MORNINGTON Peninsula Shire Council’s half-year finances had been “sharply impacted” by the effects of the COVID-19 lockdowns forcing it to make $3 million in cuts while facing a predicted $6.4 million loss of revenue in the coming year.
Cr Sam Hearn said councillors had “worked hard to deliver a fair and balanced budget under these difficult circumstances”.
He said council was determined to achieve an economic and social recovery, but warned “it will take a sustained collaborative effort to overcome the hurdles we are facing as a community”.
“Despite these difficulties, we continue to deliver close to the lowest average rates and charges in Victoria while delivering the services efficiently,” Cr Hearn said.
He said there would be no wage increases for shire staff and “no reduction in services for the community.”
Cr Hearn said the council was “committed to economic stimulus projects” through the $50.9m capital works budget. About $96 million in capital works was delivered or contracted in the previous financial year.
“This all helps sustain and boost our economy during COVID-19 and provide much needed local employment, and improved amenity for the community,” he said.
Support was being provided by waiving non-commercial sporting club lease and licence fees for 2020/21; waivers or deferrals to organisations leasing council facilities; relief for those paying footpath trading and licence fees; standardising and reducing bathing box fees; reviewing shire hardship policies and giving rate relief for facing financial difficulties.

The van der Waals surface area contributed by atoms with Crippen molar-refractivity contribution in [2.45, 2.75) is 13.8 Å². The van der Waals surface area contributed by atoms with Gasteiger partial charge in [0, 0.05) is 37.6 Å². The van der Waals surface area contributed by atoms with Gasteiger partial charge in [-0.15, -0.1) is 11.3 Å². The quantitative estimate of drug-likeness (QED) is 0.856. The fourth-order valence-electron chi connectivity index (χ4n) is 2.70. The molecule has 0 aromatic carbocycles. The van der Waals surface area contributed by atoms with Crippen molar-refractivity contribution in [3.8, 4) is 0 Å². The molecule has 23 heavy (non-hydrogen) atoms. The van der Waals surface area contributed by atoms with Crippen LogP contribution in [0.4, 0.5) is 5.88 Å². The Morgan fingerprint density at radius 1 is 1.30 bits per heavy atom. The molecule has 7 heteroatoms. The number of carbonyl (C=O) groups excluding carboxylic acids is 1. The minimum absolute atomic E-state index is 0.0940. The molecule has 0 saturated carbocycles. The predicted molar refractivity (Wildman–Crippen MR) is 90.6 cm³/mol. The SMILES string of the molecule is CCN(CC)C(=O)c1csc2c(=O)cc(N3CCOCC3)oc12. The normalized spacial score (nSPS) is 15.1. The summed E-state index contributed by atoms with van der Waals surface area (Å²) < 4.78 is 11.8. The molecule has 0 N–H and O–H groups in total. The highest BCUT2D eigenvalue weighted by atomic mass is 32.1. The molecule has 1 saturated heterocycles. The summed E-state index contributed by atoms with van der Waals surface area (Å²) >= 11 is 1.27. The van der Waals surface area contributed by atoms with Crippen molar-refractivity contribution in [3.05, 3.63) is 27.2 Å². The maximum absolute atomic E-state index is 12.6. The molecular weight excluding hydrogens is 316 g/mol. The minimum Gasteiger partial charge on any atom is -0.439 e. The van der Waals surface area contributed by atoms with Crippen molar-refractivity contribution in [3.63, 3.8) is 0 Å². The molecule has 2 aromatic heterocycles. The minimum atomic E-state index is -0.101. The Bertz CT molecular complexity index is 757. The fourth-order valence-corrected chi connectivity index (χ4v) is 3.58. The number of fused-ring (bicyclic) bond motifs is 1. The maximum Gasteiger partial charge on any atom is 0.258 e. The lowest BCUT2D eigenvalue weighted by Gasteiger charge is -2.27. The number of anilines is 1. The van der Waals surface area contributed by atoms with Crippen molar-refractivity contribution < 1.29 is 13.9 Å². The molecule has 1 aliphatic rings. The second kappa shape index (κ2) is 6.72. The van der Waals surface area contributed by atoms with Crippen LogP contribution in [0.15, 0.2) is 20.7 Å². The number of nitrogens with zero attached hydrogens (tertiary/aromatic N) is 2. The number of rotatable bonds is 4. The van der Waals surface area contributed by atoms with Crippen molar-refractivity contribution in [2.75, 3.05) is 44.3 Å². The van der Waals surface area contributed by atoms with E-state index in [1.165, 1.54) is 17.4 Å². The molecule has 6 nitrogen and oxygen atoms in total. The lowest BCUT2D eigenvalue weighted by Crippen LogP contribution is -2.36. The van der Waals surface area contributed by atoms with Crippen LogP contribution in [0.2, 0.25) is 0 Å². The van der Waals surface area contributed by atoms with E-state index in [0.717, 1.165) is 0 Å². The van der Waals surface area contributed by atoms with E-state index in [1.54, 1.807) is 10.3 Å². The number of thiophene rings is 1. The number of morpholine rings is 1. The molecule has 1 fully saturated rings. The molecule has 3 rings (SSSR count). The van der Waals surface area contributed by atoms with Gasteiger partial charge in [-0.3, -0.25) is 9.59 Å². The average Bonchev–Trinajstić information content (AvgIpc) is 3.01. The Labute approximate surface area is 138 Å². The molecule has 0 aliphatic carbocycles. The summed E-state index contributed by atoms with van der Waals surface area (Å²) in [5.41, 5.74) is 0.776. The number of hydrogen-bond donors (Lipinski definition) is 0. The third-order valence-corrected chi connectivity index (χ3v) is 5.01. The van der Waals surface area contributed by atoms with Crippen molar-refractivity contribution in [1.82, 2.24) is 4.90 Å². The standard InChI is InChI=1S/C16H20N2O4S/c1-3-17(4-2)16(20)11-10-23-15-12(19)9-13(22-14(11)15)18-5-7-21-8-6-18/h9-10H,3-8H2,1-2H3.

Cr Hearn said “significant council resources” would go towards delivering care packages to vulnerable and isolated residents.
The budget recognises properties under Trust For Nature and drops the rural living rate but increases waste collection fees from $285 to $322.
Big ticket items include $33.1 million in waste services; $4.4m to manage bushland and foreshore reserves; $5.7m for roadside vegetation management and arboriculture; $8.4m to beautify and clean towns and $4m for road resealing and rehabilitation works.
About $12.4m will go on roads, pathway, traffic and transport management; $1.2m on school crossings in high risk locations and $1.5m on marketing the peninsula, developing industry and “visitor servicing”.
Yawa Aquatic Centre will receive $11.2m, while $3.1m will go to child and family health and youth services; $5.6m to ageing and disability services, senior citizens’ services, meals on wheels and home-based services; $6.6 million to open spaces maintenance, and $5m for other aquatic and recreational facilities. About $1.3m will help implement the shire’s tennis strategy.
The $4.4m projects program includes a $100,000 study into supplying recycled water to the hinterland, $100,000 for social housing, $400,000 for a climate emergency program and $360,000 for bio-links weed management.